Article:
Shares of gunmaker and outdoor recreation company American Outdoor Brands (NASDAQ:AOBC) have rallied 30% over the past three months and are some 50% above the lows they hit just prior to its fiscal third-quarter earnings report at the beginning of March.

But could this sharp gain prove to be shortlived? Or can American Outdoor Brands continue to impress for years to come? Let's take a look at the Smith & Wesson firearms brand's business to see whether it is a company that can offer investors outsize returns over the long haul.

Woman shooting a pistol at a gun range

Image source: Getty Images.

Firearms, first and foremost

American Outdoor Brands remains primarily a gunmaker, despite having made several acquisitions over the past few years that have changed its focus slightly. Three-quarters of its revenue comes from firearms, and sales fell 60% in the third quarter. They're down 46% year to date.

Even though it has tried to diversify, some of those acquisitions still follow the fortunes of the broader gun market, like laser sight manufacturer Crimson Trace, whose performance management said fell below expectations in the third quarter because the firearms industry was also surprisingly slow.

Yet there is an ebb and flow to the gun market, and while that has been upended by presidential politics in recent periods, there remains in place a largely upward path that demand for firearms follows, and it will continue to march higher over time.

In the near term, you will get some wild gyrations like we're seeing. Looking further out into the future, American Outdoor Brands has good reason to feel confident in its ability to grow.

The great outdoors

Because the gunmaker wanted to smooth out some of those peaks and valleys, it added businesses that could provide it with alternate streams of revenue that might fill in the gaps created by slack gun demand. Knife makers Taylor Brands and Bubba Blade fall into that category, as does Ultimate Survival Technologies, a manufacturer of survival and outdoor gear.

It's still early days and a work in progress, but investors can begin to see how American Outdoor Brands can function as a more diversified operator. Sales in the outdoor products segment rose over 10% this past quarter, or about 7.5% organically, and while not nearly enough to offset the decline in gun sales, it indicates there is the chance for further gains to be made in the sector as American Outdoor expands.

More importantly, the segment carries higher gross margin than firearms, particularly in the current promotional environment in firearms that's necessary to move inventory and maintain market share.

Gross margin for the outdoor segment exceeded 48% in the third quarter, compared to the 23.4% margin in firearms. The gunmaker views this as validating its strategy to diversify because it can help the company move its companywide margin rate back up to historical levels, which typically have been north of 30%, but in the not-too-distant past hovered around 40%.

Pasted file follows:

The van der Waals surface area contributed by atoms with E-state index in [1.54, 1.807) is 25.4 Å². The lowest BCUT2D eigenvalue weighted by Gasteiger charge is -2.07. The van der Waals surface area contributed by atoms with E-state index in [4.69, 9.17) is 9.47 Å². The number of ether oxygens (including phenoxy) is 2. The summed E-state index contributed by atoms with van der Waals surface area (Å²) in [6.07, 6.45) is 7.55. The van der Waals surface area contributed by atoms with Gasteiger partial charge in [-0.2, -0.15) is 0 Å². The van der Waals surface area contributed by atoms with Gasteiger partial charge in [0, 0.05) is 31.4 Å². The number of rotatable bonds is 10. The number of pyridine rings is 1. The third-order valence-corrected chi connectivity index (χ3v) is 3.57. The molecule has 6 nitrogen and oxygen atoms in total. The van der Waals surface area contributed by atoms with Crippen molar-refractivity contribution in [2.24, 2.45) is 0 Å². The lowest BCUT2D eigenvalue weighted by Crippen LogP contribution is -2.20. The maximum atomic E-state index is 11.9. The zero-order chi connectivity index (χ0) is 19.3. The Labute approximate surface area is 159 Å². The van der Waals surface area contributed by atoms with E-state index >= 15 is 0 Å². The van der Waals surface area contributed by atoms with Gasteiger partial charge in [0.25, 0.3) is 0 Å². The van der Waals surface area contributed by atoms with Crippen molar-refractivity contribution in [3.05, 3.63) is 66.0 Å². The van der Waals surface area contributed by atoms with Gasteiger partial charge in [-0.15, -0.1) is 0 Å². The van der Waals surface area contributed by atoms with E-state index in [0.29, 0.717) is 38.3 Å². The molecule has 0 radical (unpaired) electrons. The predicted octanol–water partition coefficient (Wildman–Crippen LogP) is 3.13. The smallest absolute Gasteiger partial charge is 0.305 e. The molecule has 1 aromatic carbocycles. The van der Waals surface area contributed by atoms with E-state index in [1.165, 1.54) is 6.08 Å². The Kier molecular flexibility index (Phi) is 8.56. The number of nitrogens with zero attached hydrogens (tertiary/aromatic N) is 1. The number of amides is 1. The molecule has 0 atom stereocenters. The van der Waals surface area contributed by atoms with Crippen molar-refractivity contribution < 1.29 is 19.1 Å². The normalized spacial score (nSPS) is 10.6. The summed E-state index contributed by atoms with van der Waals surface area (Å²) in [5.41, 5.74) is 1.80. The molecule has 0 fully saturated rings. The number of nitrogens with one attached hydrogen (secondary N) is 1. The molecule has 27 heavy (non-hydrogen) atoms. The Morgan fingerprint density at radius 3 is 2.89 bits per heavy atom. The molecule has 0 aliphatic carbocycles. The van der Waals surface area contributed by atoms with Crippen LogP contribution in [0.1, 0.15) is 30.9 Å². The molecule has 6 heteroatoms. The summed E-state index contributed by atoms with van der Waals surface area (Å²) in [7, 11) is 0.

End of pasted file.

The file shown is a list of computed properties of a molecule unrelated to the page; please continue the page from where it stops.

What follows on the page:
Father and son sitting in a tent

Image source: Getty Images.

Outside opportunities

American Outdoor Brands also has the chance to outsource some of its excess capacity to other industries, like aerospace. Over the years it has developed expertise in metalworking, plastics casting, and other engineering and manufacturing specialties; though it hasn't come to anything lately, American Outdoor Brands can ramp up production in these areas quickly if it needs to.

While American Outdoor Brands previously said it really wasn't in the market to make more acquisitions at the moment, preferring instead to focus on completing its new distribution centers that will enable it to incorporate the acquisitions it already made, the decision by Vista Outdoor to put its gun business up for sale may provide the gunmaker with a chance to fill a hole in its portfolio.

Smith & Wesson rifles are very popular, and its modern sporting rifles account for around 10% to 12% of revenue, but it has a negligible presence in shotguns. Vista's Savage Arms brand has a respected presence in the shotgun market, so it could be an opportunity for both. No discussions have been reported yet, however.

So is American Outdoor Brands a buy?

Based on the long-term trends in firearms, American Outdoor Brands' growth potential in the rugged outdoor market, and ancillary opportunities elsewhere, there seems plenty of opportunity for outsize gains for investors with a long enough time horizon.

Rich Duprey has no position in any of the stocks mentioned. The Motley Fool has no position in any of the stocks mentioned. The Motley Fool has a disclosure policy.